Area women share stories of love

Valentine’s Day is known as the holiday of love and romance.

For Barbara Linogon, celebrating Valentine’s Day is remembering the day she first meet her boyfriend, Ronald Hall, 20 years ago. Linogon and Hall were living in Hawaii at the time and some friends set them up on a blind date. Linogon said Hall took her out to dinner and bought her a gold necklace and ring, a ring she still wears daily. The couple now resides in Fulton.

Stacey Rowan of Mexico is excited for the holiday this year after what she called was a “sad and lonely” Valentine’s Day last year. Last year her husband, Steven of the National Guard’s 1140th MP company in Fulton, was serving in Afghanistan. Steven usually leaves plans for Valentine’s up to her, she said, but this year he took the initiative. Stacey said she’s not sure what he’s planning, but she’s excited to find out. They’ve been married for five years and met a week before Valentine’s Day.

“He always remembers that every year,” Stacey said.

Denise Shaw of Kingdom City said she received an unusual gift from her husband, Stirling, 22 years ago when they were still dating.

“The first Valentine’s Day gift he ever gave me was a gun,” Denise said.

She said Stirling gave her a .38 pistol, because he thought she needed it for protection. He also gave her a dozen roses with the pistol.

“I got guns and roses,” Denise said and laughed.

She said though it was an odd Valentine’s gift, she “didn’t kick him to the curb for it.”

“I knew his heart was in the right place,” Denise said.

Stacey Garrison, of Fulton, said her dad surprised her mom one Valentine’s Day with a special trip.

“My dad took my mom up in a hot air balloon,” Garrison said.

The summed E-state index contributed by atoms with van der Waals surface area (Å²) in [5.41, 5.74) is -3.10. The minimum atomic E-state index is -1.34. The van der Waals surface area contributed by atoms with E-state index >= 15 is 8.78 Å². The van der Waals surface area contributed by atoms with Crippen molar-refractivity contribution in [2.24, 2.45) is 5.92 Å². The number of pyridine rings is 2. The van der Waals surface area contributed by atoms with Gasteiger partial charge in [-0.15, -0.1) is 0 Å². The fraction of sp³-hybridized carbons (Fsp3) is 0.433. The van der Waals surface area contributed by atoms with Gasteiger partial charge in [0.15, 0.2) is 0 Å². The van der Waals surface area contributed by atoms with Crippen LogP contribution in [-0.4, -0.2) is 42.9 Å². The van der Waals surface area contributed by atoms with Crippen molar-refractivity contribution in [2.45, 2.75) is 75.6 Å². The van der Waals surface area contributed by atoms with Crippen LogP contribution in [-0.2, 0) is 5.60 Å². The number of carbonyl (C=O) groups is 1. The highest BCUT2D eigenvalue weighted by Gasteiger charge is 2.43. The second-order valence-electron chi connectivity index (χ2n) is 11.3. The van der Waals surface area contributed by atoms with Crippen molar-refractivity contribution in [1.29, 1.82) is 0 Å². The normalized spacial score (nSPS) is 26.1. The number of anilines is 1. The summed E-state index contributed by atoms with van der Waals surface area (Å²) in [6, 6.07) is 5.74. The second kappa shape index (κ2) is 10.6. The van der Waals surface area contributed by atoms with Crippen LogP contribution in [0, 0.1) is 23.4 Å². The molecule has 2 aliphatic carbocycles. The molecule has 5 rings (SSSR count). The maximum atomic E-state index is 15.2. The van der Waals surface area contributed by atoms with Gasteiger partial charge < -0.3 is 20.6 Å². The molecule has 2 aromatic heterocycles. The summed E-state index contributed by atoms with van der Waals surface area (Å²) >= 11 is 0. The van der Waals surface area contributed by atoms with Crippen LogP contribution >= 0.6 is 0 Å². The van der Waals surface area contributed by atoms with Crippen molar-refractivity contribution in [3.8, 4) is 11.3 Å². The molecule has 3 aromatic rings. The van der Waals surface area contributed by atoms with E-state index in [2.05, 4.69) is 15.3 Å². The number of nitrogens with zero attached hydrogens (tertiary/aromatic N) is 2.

She said she thought that was a sweet thing for her parents, Tony and Lynn Garrison of Jefferson City.

Kellie Smith said her husband of five years, Curtis, surprised her with flowers on two separate occasions back when they dated in high school.

The first time, she was nearly 16 when she discovered a dozen roses sitting on the passenger seat of the car her dad had recently purchased for her. The next time she received a dozen roses with a card that read: “I’ll stop loving you when the last rose dies.”

Smith said the words frightened her at first, and she thought, “Is he going to break up with me?”

Then she noticed one of the roses was artificial.

Lisa Groven of Fulton said her boyfriend of 14 years, Paul Trams, presented her with a gold-plated rose last Valentine’s Day, something she was not expecting.

“This was just kind of out of the ordinary, but it was beautiful,” Groven said.

The rose now has a permanent place in Groven’s glass display cabinet.

Chrisi Baker of Fulton said for years her “frugal” husband, Dewayne, liked to tease people by giving them a “Dewayne Baker’s dozen” when they asked for a dozen of something at his store. She explains a “Dewayne Baker’s dozen” meant 11 — two shy of the usual baker’s dozen of 13. So when one Valentine’s she received a bundle of roses with the card “a Baker’s dozen,” she just knew there were only 11 roses. Chrisi said after counting them, she was surprised to find out there actually was 12, a real dozen. She said giving her a dozen roses is not a common practice for her husband of 35 years.

“He would rather change my oil and detail my truck than buy me flowers,” she said.

Richele Ebeling of Fulton said the tradition she shares with her fiancé of five years, Shaun Martin, is they buy an ice cream cake from Dairy Queen every Valentine’s Day and eat it together. She joked that this way they can “get fat together.”

Cheryl Rains of Ashland has been with her boyfriend Brad Broman for five years. Rains said they had only been together for two months when Broman surprised her on cupid’s day with a weekend at a bed and breakfast in Osage City.

“It was a huge surprise,” Rains said.

The two had massages together, and then spent Valentine’s weekend at the bed and breakfast.

“It was probably the best Valentine’s I’ve ever had,” Rains said.

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